Sanctioning Russia: Short And Long-Term Implications

In response to the Russian invasion of Ukraine, Western economies led by the US are implementing an unprecedented combination of potent economic sanctions. The two most significant measures so far are the barring of several Russian banks from the international SWIFT payments network, and the freezing of US dollar reserves of the Russian Central Bank.

Mar 10, 2022|Market Insights- 3 min

What is SWIFT?

Established in 1973, SWIFT (Society for Worldwide Interbank Financial Telecommunication) is a communications network that connects 11,000 banks and organizations across 200 countries, allowing them to send money to each other rapidly across borders. More than 40 million transactions are conducted daily, of which 1% or more are believed to be payments to or from Russia.[1]

By design, the system is not controlled by a single entity. While it is overseen by the National Bank of Belgium, it is co-owned by around 2,000 banks and other financial entities.[2] Its use in sanctions is therefore rare. One such rare case was banning Iran in 2012 to restrict its nuclear program.

The SWIFT Sanctions

On February 27, the European Union (EU), the US, Britain and Canada announced the intention to block several Russian banks from the SWIFT system. The EU imports 40% of its gas from Russia[3] and is therefore more inclined to be cautious.

On March 2, the EU clarified that seven Russian banks—including VTB, Bank Otkritie, Novikombank, Promsvyazbank, Bank Rossiya, Sovcombank and VEB—would have 10 days to prepare for the ban. Targeted for their connections to the Russian state, the affected banks represent 70% of the Russian banking system.[4]

Notably, Russian banks handling energy payments are excluded in the sanctions. This may reflect partly Germany’s concern over the knock-on effect for its own economy. The US and UK have since imposed bans on the import of Russian crude, and it is unclear whether other nations will follow suit.

Russia’s Reaction

While SWIFT is the dominant system for cross-border payments between banks, other options exist. Russia’s own payment network is not well developed, connecting only 23 foreign banks, but more may join if it is the only viable option.[5]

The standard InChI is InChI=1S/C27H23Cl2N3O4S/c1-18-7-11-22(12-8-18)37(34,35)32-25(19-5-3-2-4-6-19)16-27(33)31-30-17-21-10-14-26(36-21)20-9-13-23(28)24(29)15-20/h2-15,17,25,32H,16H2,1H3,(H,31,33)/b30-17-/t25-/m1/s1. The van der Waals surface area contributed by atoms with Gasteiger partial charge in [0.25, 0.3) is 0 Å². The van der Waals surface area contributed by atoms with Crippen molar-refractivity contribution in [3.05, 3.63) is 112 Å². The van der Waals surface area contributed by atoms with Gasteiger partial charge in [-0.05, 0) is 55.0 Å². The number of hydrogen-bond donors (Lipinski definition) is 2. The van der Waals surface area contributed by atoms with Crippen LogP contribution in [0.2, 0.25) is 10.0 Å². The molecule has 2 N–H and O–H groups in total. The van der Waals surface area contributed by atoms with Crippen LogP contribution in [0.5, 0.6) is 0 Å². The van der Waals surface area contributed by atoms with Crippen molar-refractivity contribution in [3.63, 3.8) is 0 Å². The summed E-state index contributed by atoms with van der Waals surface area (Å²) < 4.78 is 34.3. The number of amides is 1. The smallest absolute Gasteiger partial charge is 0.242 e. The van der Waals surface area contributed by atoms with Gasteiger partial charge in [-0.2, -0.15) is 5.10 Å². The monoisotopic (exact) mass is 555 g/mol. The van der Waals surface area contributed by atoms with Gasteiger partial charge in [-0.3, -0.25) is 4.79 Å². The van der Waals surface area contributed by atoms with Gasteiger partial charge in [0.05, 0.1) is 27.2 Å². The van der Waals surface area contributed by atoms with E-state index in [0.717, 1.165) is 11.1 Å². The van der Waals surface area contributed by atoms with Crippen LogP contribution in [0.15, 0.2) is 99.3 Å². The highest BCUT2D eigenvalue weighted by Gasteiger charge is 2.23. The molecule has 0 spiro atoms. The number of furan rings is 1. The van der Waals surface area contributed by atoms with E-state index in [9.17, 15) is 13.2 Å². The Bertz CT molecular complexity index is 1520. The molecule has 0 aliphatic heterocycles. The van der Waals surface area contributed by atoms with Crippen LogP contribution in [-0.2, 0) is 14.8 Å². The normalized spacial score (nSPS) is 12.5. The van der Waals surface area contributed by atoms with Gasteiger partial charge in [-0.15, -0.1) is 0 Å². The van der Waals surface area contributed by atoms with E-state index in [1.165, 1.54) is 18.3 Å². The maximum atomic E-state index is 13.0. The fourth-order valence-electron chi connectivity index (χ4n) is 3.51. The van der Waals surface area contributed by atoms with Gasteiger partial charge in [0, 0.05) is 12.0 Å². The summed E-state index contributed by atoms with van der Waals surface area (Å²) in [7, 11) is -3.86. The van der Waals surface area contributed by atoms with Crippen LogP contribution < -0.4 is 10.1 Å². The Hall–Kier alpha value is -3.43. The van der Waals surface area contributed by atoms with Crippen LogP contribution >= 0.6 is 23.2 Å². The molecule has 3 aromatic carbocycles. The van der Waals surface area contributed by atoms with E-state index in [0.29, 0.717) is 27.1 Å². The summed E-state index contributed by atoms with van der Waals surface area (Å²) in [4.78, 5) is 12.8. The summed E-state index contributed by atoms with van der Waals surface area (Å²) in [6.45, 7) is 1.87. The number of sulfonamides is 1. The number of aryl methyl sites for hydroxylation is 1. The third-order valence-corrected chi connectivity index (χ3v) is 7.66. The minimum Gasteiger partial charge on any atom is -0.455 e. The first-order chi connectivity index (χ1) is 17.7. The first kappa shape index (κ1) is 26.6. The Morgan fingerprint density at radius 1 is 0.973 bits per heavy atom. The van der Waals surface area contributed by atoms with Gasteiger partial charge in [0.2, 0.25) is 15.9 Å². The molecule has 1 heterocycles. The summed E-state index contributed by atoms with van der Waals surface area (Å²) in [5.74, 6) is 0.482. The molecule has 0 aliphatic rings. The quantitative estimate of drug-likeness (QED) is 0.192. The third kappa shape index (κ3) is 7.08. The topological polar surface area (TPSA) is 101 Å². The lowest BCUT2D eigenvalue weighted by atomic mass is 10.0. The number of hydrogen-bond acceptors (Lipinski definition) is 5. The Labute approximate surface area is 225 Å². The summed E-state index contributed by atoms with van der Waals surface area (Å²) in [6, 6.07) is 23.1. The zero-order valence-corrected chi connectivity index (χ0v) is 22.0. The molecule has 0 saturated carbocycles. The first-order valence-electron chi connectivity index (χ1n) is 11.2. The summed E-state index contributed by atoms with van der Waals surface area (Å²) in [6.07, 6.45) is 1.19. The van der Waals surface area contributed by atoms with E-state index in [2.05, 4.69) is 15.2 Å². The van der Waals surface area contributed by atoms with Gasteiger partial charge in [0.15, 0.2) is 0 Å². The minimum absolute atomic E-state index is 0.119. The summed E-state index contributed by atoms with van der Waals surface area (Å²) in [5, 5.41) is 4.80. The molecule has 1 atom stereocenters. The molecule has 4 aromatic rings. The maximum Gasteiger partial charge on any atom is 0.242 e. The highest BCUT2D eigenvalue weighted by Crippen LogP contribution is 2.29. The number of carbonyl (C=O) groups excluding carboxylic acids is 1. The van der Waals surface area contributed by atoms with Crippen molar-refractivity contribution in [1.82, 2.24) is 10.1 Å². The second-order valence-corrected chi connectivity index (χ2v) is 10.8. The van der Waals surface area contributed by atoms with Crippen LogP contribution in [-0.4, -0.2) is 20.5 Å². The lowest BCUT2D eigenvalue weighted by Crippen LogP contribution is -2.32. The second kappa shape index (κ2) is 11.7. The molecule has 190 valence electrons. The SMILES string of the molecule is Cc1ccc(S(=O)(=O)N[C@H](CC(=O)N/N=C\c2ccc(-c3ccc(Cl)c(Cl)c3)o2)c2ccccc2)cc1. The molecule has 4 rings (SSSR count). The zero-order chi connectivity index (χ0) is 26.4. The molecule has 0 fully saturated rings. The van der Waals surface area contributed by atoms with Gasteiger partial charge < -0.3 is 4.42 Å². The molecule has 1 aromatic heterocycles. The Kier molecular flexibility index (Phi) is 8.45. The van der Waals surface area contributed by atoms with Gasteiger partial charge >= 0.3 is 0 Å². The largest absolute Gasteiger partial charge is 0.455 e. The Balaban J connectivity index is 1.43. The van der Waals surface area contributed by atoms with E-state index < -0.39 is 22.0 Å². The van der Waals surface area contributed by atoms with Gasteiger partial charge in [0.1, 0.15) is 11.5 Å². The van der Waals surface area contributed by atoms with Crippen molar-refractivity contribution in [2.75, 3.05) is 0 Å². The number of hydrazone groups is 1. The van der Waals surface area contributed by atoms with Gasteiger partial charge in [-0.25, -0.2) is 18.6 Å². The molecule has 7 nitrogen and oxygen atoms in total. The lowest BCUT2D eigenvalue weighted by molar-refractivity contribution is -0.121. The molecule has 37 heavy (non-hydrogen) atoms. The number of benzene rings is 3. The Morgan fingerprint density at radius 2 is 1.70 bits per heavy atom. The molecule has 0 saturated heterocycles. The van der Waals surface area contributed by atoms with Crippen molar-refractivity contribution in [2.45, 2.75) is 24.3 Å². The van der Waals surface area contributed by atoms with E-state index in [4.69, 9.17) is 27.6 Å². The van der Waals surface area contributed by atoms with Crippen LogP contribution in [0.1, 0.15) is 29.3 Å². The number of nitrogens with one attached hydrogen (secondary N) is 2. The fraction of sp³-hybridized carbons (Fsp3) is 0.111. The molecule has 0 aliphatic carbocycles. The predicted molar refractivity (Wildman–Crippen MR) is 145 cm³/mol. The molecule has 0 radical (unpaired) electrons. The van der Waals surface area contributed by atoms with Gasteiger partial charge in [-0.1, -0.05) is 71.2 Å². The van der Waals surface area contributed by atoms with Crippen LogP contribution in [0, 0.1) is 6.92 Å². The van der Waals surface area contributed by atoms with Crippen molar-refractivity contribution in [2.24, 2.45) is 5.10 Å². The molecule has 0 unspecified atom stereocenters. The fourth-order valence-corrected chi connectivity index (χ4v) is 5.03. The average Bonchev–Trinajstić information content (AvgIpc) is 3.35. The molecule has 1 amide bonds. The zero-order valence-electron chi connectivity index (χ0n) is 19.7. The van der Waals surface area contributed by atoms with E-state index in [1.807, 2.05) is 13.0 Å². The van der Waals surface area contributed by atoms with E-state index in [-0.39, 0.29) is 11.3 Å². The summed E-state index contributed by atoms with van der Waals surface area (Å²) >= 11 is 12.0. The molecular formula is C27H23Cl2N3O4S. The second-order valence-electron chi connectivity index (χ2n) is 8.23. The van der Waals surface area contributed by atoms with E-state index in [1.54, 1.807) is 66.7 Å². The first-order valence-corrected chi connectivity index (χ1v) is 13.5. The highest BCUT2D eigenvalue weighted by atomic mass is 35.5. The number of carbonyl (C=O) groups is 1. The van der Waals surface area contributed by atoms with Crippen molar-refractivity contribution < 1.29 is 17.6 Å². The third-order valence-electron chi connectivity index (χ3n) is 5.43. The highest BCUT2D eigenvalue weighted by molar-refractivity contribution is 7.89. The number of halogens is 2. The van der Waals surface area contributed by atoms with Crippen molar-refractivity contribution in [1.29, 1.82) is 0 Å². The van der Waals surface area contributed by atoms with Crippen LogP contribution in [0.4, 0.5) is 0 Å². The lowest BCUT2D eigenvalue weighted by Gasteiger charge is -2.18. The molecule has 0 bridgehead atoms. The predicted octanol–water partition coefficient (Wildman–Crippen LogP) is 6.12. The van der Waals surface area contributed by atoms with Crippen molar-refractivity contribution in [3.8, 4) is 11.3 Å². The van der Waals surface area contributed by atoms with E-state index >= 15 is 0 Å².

Some of Russia’s main trading partners are also seeking ways to circumvent disruption to their own supply chains. India, which buys nearly one-third of its potash supplies from Russia and Belarus, is investigating a rupee-based trade accounts with Russia to preserve the supply of fertilizer for its agricultural sector.[6]

Russian exporters are also increasingly settling payments in Chinese yuan, rather than euros or US dollars. Chinese banks are reportedly encouraging this as uncertainty over the future of the SWIFT sanctions continues. Another alternative to SWIFT is China’s Cross-Border Interbank Payment System (CIPS), which can also grow in use.

Freezing Russia’s Central Bank Assets

On February 28, the US prohibited all US dollar-denominated transactions by the Russian Central Bank, and barred Americans from doing business with Russia’s main financial institutions, including the Kremlin’s sovereign wealth fund.

Russia has been systematically reducing its US dollar assets from 45% of its foreign exchange reserves in 2017 to just 15% in 2021over.[7] Nonetheless, freezing the US dollar reserves of Russia would prevent it from supporting its own currency by selling US dollars to buy rubles.

The ruble fell sharply upon the announcement from 84 to 104 rubles per US dollar (-24%),[8] and continues to fluctuate.

Source: Trading Economics

Implications for the Global Economy

The above sanctions are indeed severe, and will be highly disruptive to the Russian economy and its currency in the short run.

The long-term implications for global markets are less clear. If the sanctions are sustained, permanent alternative structures may evolve that fundamentally reshape how business is conducted and which reserve assets are held.

As significant economies in the ascending world (China, India) continue doing business with Russia, the world order may change. Payments system could become more fragmented and politicized, and the US dollar may become less dominant as a reserve currency as the Russian example has shown that holding US dollar reserves is not meaningful during crises.

Changes in the geopolitical landscape may require changes in investment strategy to manage portfolio risk. While fundamental change is not yet inevitable, asset managers will be preparing for the possibility of a new investing environment.


[1] -
[2] The Times -
[3] WSJ -
[4] DW -
[5] WSJ -
[6] Reuters -
[7] ZeroHedge -
[8] Trading Economics -

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